Now that same inquisitive youngster asks why you don’t practice your guitar as much as you say you’d like to.  How are you going to answer that?  You wander into the room where you keep it, but you don’t seem to take it out of its case.  Is that because you don’t have a tuner?  Does it need strings?  Are you avoiding putting strings on because you don’t know how, and it hasn’t occurred to you that you could learn?  Maybe it’s in the wrong room entirely, and instead of keeping it behind the reading chair you might want to bring it into the den.  Perhaps you are a beginner, and you’re at the point where your fingertips still hurt when you play.  Maybe somebody told you to give up because in their opinion you just aren’t very good.  Well, that’s okay, they’re probably the same kind of people who might have brought the Costa Concordia a little closer to the island, and we all know how that turned out.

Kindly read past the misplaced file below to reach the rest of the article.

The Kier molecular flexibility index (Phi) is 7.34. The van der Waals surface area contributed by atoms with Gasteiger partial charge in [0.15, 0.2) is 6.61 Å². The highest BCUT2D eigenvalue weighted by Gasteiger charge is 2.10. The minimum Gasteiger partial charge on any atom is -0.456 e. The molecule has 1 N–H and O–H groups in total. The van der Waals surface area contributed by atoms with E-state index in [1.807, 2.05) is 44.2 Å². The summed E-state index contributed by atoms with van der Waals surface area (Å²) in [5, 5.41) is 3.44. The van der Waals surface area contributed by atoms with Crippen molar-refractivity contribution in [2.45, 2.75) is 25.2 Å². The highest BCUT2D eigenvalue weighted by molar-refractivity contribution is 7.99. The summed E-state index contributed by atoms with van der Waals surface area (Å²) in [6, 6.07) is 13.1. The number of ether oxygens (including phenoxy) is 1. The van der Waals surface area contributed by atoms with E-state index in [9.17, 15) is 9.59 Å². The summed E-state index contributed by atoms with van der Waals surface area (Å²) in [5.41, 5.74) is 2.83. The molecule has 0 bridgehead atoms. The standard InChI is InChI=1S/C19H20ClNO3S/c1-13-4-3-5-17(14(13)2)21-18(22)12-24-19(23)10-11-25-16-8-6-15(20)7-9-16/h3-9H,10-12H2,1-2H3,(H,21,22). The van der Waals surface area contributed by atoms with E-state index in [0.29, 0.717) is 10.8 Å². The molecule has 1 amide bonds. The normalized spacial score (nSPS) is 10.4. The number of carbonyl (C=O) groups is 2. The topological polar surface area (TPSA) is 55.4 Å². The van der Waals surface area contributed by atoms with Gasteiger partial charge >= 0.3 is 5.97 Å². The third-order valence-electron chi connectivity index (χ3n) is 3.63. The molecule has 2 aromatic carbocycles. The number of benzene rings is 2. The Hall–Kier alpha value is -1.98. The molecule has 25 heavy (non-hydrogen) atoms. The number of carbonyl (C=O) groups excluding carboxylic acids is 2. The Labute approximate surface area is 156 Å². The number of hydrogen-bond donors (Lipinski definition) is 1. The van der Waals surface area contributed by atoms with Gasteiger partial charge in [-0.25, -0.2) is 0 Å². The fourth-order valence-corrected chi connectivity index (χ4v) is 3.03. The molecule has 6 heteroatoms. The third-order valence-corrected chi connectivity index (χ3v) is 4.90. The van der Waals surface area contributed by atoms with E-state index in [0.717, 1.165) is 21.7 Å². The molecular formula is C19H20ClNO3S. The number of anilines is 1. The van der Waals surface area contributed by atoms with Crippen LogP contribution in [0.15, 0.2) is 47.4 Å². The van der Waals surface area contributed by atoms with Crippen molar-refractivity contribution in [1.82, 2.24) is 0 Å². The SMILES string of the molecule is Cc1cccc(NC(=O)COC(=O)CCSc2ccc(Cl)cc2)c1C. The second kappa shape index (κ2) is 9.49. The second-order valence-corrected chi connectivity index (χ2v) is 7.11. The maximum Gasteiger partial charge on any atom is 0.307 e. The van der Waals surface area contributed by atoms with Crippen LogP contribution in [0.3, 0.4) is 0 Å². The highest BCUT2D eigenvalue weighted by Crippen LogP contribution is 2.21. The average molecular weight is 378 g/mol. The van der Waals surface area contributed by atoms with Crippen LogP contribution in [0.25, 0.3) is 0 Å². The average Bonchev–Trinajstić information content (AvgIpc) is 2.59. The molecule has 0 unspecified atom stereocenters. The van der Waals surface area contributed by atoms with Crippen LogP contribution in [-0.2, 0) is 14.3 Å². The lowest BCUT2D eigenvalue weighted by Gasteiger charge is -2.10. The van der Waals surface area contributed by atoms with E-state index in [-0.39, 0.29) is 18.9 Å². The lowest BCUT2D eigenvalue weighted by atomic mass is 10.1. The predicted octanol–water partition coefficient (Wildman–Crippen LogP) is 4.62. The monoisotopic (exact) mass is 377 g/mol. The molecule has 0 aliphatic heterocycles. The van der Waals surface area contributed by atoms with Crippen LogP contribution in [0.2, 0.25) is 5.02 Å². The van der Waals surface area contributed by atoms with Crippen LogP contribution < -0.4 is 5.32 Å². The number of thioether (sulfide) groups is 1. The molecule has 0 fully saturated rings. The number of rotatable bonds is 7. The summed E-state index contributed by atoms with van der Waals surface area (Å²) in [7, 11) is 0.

These are all things that the first phrase of the Question will identify for you.  It never ceases to amaze me how often we are tripped up by these simple, ordinary things.  I’m reminded of how the US government spent millions of dollars to come up with a pen that could write in zero gravity while the Russians spent a dollar on a box of pencils.  I have a Fisher Space Pen now, and pencils too, and I like them both.  But the pencil writes when it’s been left in my cold Jeep overnight at the ski hill, and I gotta be honest, the space pen sometimes doesn’t.

If you can solve your problem by just using the first phrase in the Question, great.  Those seven little words are magic, aren’t they?  And you haven’t even used the rest of the Question.  Well, no mind.  It’s there when you want to use it to clean out the fridge, and again when you want to make your first million.